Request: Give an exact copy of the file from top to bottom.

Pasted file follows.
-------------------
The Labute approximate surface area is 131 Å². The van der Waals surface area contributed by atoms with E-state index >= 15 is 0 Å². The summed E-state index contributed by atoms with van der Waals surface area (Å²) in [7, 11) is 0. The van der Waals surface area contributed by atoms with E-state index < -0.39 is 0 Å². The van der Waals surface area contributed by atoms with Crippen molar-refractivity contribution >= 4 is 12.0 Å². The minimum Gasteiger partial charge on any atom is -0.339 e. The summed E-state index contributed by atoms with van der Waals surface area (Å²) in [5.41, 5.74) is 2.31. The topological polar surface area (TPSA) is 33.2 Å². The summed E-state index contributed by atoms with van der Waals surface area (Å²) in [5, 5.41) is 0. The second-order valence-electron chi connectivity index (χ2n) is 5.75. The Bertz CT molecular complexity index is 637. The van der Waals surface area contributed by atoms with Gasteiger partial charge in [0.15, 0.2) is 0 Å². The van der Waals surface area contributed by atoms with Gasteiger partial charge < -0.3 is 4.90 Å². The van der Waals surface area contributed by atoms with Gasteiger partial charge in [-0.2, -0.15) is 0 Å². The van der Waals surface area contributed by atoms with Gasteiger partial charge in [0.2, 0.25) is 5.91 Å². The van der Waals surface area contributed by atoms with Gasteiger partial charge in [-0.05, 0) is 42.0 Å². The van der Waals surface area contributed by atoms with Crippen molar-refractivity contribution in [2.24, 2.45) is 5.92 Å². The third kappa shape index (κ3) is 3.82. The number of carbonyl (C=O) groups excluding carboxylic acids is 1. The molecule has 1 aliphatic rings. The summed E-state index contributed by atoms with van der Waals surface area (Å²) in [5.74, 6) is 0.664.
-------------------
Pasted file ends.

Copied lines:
The Labute approximate surface area is 131 Å². The van der Waals surface area contributed by atoms with E-state index >= 15 is 0 Å². The summed E-state index contributed by atoms with van der Waals surface area (Å²) in [7, 11) is 0. The van der Waals surface area contributed by atoms with E-state index < -0.39 is 0 Å². The van der Waals surface area contributed by atoms with Crippen molar-refractivity contribution >= 4 is 12.0 Å². The minimum Gasteiger partial charge on any atom is -0.339 e. The summed E-state index contributed by atoms with van der Waals surface area (Å²) in [5.41, 5.74) is 2.31. The topological polar surface area (TPSA) is 33.2 Å². The summed E-state index contributed by atoms with van der Waals surface area (Å²) in [5, 5.41) is 0. The second-order valence-electron chi connectivity index (χ2n) is 5.75. The Bertz CT molecular complexity index is 637. The van der Waals surface area contributed by atoms with Gasteiger partial charge in [0.15, 0.2) is 0 Å². The van der Waals surface area contributed by atoms with Gasteiger partial charge < -0.3 is 4.90 Å². The van der Waals surface area contributed by atoms with Gasteiger partial charge in [-0.2, -0.15) is 0 Å². The van der Waals surface area contributed by atoms with Gasteiger partial charge in [0.2, 0.25) is 5.91 Å². The van der Waals surface area contributed by atoms with Gasteiger partial charge in [-0.05, 0) is 42.0 Å². The van der Waals surface area contributed by atoms with Crippen molar-refractivity contribution in [2.24, 2.45) is 5.92 Å². The third kappa shape index (κ3) is 3.82. The number of carbonyl (C=O) groups excluding carboxylic acids is 1. The molecule has 1 aliphatic rings. The summed E-state index contributed by atoms with van der Waals surface area (Å²) in [5.74, 6) is 0.664.